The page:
BARR: Joel, is this the right way to go?
FITZGIBBON: Well, certainly we welcome the idea of regional dispersal, getting peoples’ skills out into the regions when they come to Australia. But there is not much point getting there by fiddling the figures and just adding other towns to the list of what is regional. For example, the government has got Perth, Adelaide and is now adding the Gold Coast to the list. Another words, they are trying to lift their numbers by adding more towns; that’s not the approach that is needed. But, at the same time we also need to think about other policies around regional migration; no good sending people here if the government is not going to give us the infrastructure, for example, it needs and properly respond to the drought so we overcome these other challenges. You know, in our capital cities they said we need to build more infrastructure because our population is growing. Well, if you’re going to grow our population in the regions, well how about a bit of additional infrastructure for us as well.
ARMYTAGE: Barnaby, I’ve been wanting to ask you think for a couple of weeks and we just haven’t got around to it; what’s going on in the National Party? What’s happening? Is Michael McCormack a good leader here? Country people are starting to feel let down; that the Nats are not behind them here, that the drought policies – that the money for the drought stimulus is taking too long to roll out, and Nats aren’t defending country people. What is going on?
JOYCE: Well, look, I see the pressure of the drought every day; I’m living there and you can see it behind me. Imagine waking up and seeing that? It gets to people, it gets inside their head.
ARMYTAGE: Yeah, but where is Michael McCormack? Why is he not doing more?
JOYCE: Well, he’s going to – he has to do the best job he can and work within confines of government with the Prime Minister and the Treasurer and the Cabinet. And of course, within the National Party, you’ve got to drive a deal and Michael, with the changes to FHA, and Bridgette McKenzie are doing precisely just that, and making sure the infrastructure that will stimulate the economy, such as the Inland Rail, such as the Dungowan Dam, such as – such as, you know other water – Wyangala Dam, Mole River Dam, these sort of things – Emu Swamp, Rookwood Weird, that we get these economies going.
BARR: But Barnaby, are there leadership rumblings is the question. Are there leadership rumblings between the leader and the deputy leader? Are people angry about your leadership in the National Party?
JOYCE: Well, it’s not my leadership but I think the main thing that people understand is the pressure…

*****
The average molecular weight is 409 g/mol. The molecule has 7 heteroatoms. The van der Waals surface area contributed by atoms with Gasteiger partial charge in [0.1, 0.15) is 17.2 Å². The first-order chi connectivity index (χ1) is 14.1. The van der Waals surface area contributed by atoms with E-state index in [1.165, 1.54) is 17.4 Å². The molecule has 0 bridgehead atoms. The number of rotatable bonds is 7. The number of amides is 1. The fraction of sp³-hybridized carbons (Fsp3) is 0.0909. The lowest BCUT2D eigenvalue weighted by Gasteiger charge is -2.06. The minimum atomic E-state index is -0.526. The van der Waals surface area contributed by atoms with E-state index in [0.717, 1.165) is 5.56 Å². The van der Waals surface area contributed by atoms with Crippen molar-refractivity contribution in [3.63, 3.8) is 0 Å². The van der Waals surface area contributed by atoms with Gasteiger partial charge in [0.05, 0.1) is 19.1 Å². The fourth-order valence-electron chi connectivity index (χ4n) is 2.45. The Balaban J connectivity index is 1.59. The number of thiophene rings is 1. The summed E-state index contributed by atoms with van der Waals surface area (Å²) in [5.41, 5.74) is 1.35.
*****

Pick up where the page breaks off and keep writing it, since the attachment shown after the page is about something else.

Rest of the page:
BARR: Are the rank and file angry? Do they want to change of leadership in the Nationals?
JOYCE: We are reflecting – we have reflecting the pressures that are coming on us from the dairy industry, from the drought, from the people who are struggling in the economies in town; we understand that. And, of course, what we reflect in our commentary is that pressure that we have to deal with.
ARMYTAGE: But Pauline Hanson is the only person sticking up for the dairy industry. Where are the Nats and why are you not fighting Scott Morrison every day?
JOYCE: Oh come off…That is Rubbish. That is Rubbish – that is rubbish we developed the dairy code, we developed the sugar code, we came in with a drought package, we’re fighting for the dams; we are actually doing it because we got the guts to sit in Cabinet and fight for it. We don’t sit at the coffee shop and scream and yell like a carnival barker, we actually to the place where we can make things happen...
BARR: So Nationals MPs are happy with the leadership?
JOYCE: - cause we don’t drive from Ipswich out – we live there, there it is, right behind us, the bushfire, it’s happening just over there.
BARR: Are National MPs happy with the National’s leadership?
JOYCE: We are making sure that we drive the agenda – yes – because we just want to focus on the people. We want to make sure their outcome is our job. That is what we are doing. And of course, if you hear the talk, you would because we are dealing with the pressure down south, they’re dealing with the issues in regards – they’ve got to get a better calibration on exactly how much water goes down the river and how much goes to support the towns. Out here, we’ve got to make sure the big players stay on the land, not just the small players. We’ve got to work out how to keep the hairdresser going, just like the farm.
ARMYTAGE: Too right. Too right, get stuck in. Alright thank you gents. Sorry, we could talk all day about this but thank you.